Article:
CHOICE membership

MyHealth Record - Coming to Us Like it or Not


#201

In reference to assertions that the number of registrations for MyHealthRecord is impressive, somebody’s been watching: http://mailman.anu.edu.au/pipermail/link/2018-July/105457.html

I track the daily rate of many of the items they report on, the most relevant are # registrations/day and #Shared Health Summaries uploaded/day

A visual inspection of registrations/day seem to be following a gradual decline over the past year.

SHS/day have a very definite three month cycle which match exactly the ePIP, the Practice Incentives Program, which is the incentive paid to GPs to upload myhr data. GP’s get paid I think $33k/period if they meet a certain upload number abased upon a % off their patients. Some GPs have had to pay money back

https://www.myhealthrecord.gov.au/for-healthcare-professionals/practice-incentives-program
https://ama.com.au/gp-network-news/pip-ehealth-incentive-targets-–-what-happens-if-you-fall-short

So registrations were declining. Explains the desperation. Can’t afford to have such an expensive program wither & die.


#202

The Myhealth initative has or had bipartisan support. In it’s first form it was kicked off in the last term of the Gillard - Rudd government. Later adopted by the Libs, the Nats and their bastardised oneness the LNP.

Might limit the options?
Although there is a possibility both the major political parties might change position in unison and come to a new but shared common position.

MyHealth mk2 any one?
Fit for purpose, secure, privacy assured.


#203

The “fit for purpose” bit is most interesting to me. What was the purpose, exactly?

It seems to me that there were initially two aims:

  1. Save money and;
  2. Be seen to be “doing something”.

As the project progressed, functions were added. Mostly, they involve surveillance and law enforcement. Neither public nor individual health seem to have been substantial considerations in the design of the system.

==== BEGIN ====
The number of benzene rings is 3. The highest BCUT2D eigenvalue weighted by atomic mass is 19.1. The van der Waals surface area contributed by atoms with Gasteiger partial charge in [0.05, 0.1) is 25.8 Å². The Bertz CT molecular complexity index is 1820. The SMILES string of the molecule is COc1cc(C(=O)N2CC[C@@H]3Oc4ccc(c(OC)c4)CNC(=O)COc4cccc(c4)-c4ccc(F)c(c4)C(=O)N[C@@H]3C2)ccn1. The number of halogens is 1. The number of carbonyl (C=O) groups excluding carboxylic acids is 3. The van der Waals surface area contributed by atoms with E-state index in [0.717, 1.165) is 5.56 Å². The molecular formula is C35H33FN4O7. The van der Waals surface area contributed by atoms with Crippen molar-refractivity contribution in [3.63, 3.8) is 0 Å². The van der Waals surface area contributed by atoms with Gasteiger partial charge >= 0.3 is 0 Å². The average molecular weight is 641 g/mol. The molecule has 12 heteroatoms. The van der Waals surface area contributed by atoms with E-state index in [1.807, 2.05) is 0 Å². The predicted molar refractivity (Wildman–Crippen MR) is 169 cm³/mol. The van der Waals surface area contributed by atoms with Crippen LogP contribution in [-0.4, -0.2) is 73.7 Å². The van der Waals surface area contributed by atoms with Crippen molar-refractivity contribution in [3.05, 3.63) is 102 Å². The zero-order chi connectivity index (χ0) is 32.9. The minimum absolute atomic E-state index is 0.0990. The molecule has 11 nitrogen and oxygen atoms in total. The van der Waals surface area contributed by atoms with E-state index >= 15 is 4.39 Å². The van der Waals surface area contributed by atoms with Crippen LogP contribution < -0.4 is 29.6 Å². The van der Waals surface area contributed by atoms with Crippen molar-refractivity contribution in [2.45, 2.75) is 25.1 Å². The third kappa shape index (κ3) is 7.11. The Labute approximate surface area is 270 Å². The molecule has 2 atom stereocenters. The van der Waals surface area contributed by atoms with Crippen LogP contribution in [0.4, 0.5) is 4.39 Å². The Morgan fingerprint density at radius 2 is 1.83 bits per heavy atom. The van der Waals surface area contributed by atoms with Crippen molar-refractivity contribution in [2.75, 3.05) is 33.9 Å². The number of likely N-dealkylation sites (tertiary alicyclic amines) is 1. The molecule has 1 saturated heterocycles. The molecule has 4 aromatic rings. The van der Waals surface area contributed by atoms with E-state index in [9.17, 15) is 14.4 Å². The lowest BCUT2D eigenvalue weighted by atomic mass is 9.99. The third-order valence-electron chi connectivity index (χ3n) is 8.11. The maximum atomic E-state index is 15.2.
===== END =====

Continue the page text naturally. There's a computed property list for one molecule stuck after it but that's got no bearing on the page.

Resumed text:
From a national and individual health perspective, what should be the purpose? To my mind:

  1. Bring together individuals’ information from all health providers and;
  2. Build a national population health database to provide policy guidance.

Of course, the mere existence of such a target poses risks. Whether we want to take the risk is up to each of us.

Meanwhile, back in the real world:

What could possibly go wrong?


#204

This whole mess is rather sad as, if done right, medical records being made accessible through proper use of tech will improve and has improved health outcomes. It isn’t just the extreme case of the person with serious allergies who, being comatose, cannot inform a new doctor. There are less threatening cases where improved communication and record keeping is a big benefit.

Consider the case I had several years ago when my GP had to ask me what the specialist had said as the GP couldn’t get a report. I recently had a scan and the results were on line and accessible within a hour.


#205

“save money” itself could mean different things.

The government saves money relating to its direct costs?

Health providers save money relating to the inefficiencies and overheads of doing business (not directly to do with the government)?

This is not a purpose in its own right though. In isolation that is really an anti-purpose. :slight_smile:

The purpose should have been improvements in individual health and improvements in population health (as you may have implied). The latter would presumably also save money.


#206

At present, an individual’s records are in multiple locations. A treating medical professional needs access to all of them. Missing a vital detail will at best lead to less than optimal outcomes and could be fatal. Even the patient doesn’t necessarily know where all their records are.


#207

That’s true. It doesn’t follow though that the only solution is to centralise the information (and if it is centralised, there would be choices about where). Multiple locations isn’t necessarily a problem, providing that a) information can be found, and b) information can be accessed.

I can understand why government took the “easy” solution of centralising the information within the government - but that doesn’t deal with the reasons not to do that.


#208

There are always options. For the individual, there’s no need to centralise the information. A central access-point would probably be sufficient to make access to the whole more reliable (hopefully reliable enough). The caveat is that every point of communication between systems opens up security holes and points of potential failure.

From a public health perspective, leaving information spread all over the map is going to make analysis and data mining more difficult and less reliable - if it can be done at all. Most of the potential benefit and savings are at the population level, not the individual.

To find out exactly what the term means in this context, you’ll need to read the Deloitte report.


#209

“It’s not surprising that the number of people opting to use these privacy settings is “fewer than 2 out of every 1000 individuals registered,” according to the ADHA.”

I expect that to get much worse once most Australians are default opted in when we get to October.
Basically every record will be wide open. It’s just a question of how many 9s.

“Privacy to pry, however, is assured for the 900,000 people who will have access to your My Health Record. Their names won’t be logged and audited when accessing your record, only their institution’s name.”